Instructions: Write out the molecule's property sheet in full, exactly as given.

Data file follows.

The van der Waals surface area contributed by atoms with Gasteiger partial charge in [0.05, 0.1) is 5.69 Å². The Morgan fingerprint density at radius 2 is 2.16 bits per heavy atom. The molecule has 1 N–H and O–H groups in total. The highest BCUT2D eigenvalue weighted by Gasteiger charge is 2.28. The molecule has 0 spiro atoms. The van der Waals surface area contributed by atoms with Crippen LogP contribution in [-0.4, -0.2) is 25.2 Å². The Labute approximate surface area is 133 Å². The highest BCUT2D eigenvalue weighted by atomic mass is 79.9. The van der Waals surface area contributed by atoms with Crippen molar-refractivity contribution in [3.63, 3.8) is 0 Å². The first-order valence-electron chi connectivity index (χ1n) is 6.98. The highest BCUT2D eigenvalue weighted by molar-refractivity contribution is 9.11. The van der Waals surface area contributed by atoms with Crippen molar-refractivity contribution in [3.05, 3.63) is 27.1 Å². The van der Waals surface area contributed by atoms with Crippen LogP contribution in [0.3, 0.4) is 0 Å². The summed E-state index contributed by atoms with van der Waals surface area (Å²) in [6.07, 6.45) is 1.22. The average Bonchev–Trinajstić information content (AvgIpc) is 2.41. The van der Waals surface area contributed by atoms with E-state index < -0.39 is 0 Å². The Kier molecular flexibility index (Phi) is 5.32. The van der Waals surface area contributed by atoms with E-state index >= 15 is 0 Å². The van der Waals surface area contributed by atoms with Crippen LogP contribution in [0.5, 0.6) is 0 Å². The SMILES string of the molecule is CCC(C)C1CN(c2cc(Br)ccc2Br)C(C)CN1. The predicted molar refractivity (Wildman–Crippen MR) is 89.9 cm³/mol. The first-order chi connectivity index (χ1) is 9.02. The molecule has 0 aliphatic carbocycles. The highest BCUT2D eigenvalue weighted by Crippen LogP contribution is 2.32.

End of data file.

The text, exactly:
The van der Waals surface area contributed by atoms with Gasteiger partial charge in [0.05, 0.1) is 5.69 Å². The Morgan fingerprint density at radius 2 is 2.16 bits per heavy atom. The molecule has 1 N–H and O–H groups in total. The highest BCUT2D eigenvalue weighted by Gasteiger charge is 2.28. The molecule has 0 spiro atoms. The van der Waals surface area contributed by atoms with Crippen LogP contribution in [-0.4, -0.2) is 25.2 Å². The Labute approximate surface area is 133 Å². The highest BCUT2D eigenvalue weighted by atomic mass is 79.9. The van der Waals surface area contributed by atoms with Crippen molar-refractivity contribution in [3.63, 3.8) is 0 Å². The first-order valence-electron chi connectivity index (χ1n) is 6.98. The highest BCUT2D eigenvalue weighted by molar-refractivity contribution is 9.11. The van der Waals surface area contributed by atoms with Crippen molar-refractivity contribution in [3.05, 3.63) is 27.1 Å². The van der Waals surface area contributed by atoms with Crippen LogP contribution in [0.3, 0.4) is 0 Å². The summed E-state index contributed by atoms with van der Waals surface area (Å²) in [6.07, 6.45) is 1.22. The average Bonchev–Trinajstić information content (AvgIpc) is 2.41. The van der Waals surface area contributed by atoms with E-state index < -0.39 is 0 Å². The Kier molecular flexibility index (Phi) is 5.32. The van der Waals surface area contributed by atoms with E-state index >= 15 is 0 Å². The van der Waals surface area contributed by atoms with Crippen LogP contribution in [0.5, 0.6) is 0 Å². The SMILES string of the molecule is CCC(C)C1CN(c2cc(Br)ccc2Br)C(C)CN1. The predicted molar refractivity (Wildman–Crippen MR) is 89.9 cm³/mol. The first-order chi connectivity index (χ1) is 9.02. The molecule has 0 aliphatic carbocycles. The highest BCUT2D eigenvalue weighted by Crippen LogP contribution is 2.32.